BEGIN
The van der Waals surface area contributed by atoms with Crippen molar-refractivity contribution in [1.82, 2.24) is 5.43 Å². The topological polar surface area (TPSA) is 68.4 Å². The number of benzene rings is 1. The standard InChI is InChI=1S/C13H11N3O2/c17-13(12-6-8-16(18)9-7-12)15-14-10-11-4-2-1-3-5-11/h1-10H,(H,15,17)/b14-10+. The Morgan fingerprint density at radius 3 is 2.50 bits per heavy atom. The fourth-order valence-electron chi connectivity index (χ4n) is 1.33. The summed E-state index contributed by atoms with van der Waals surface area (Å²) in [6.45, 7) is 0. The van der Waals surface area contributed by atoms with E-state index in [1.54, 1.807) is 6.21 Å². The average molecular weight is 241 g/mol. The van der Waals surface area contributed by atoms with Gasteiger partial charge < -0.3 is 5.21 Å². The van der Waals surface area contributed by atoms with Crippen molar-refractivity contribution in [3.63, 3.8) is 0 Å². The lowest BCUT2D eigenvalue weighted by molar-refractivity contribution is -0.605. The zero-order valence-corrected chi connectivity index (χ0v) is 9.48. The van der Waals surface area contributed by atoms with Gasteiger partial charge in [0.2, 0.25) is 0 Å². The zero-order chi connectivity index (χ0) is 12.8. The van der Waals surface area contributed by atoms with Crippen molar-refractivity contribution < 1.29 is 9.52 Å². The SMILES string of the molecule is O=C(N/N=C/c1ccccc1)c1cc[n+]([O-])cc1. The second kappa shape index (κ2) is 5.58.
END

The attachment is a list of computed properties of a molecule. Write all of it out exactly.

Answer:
The van der Waals surface area contributed by atoms with Crippen molar-refractivity contribution in [1.82, 2.24) is 5.43 Å². The topological polar surface area (TPSA) is 68.4 Å². The number of benzene rings is 1. The standard InChI is InChI=1S/C13H11N3O2/c17-13(12-6-8-16(18)9-7-12)15-14-10-11-4-2-1-3-5-11/h1-10H,(H,15,17)/b14-10+. The Morgan fingerprint density at radius 3 is 2.50 bits per heavy atom. The fourth-order valence-electron chi connectivity index (χ4n) is 1.33. The summed E-state index contributed by atoms with van der Waals surface area (Å²) in [6.45, 7) is 0. The van der Waals surface area contributed by atoms with E-state index in [1.54, 1.807) is 6.21 Å². The average molecular weight is 241 g/mol. The van der Waals surface area contributed by atoms with Gasteiger partial charge < -0.3 is 5.21 Å². The van der Waals surface area contributed by atoms with Crippen molar-refractivity contribution in [3.63, 3.8) is 0 Å². The lowest BCUT2D eigenvalue weighted by molar-refractivity contribution is -0.605. The zero-order valence-corrected chi connectivity index (χ0v) is 9.48. The van der Waals surface area contributed by atoms with Gasteiger partial charge in [0.2, 0.25) is 0 Å². The zero-order chi connectivity index (χ0) is 12.8. The van der Waals surface area contributed by atoms with Crippen molar-refractivity contribution < 1.29 is 9.52 Å². The SMILES string of the molecule is O=C(N/N=C/c1ccccc1)c1cc[n+]([O-])cc1. The second kappa shape index (κ2) is 5.58.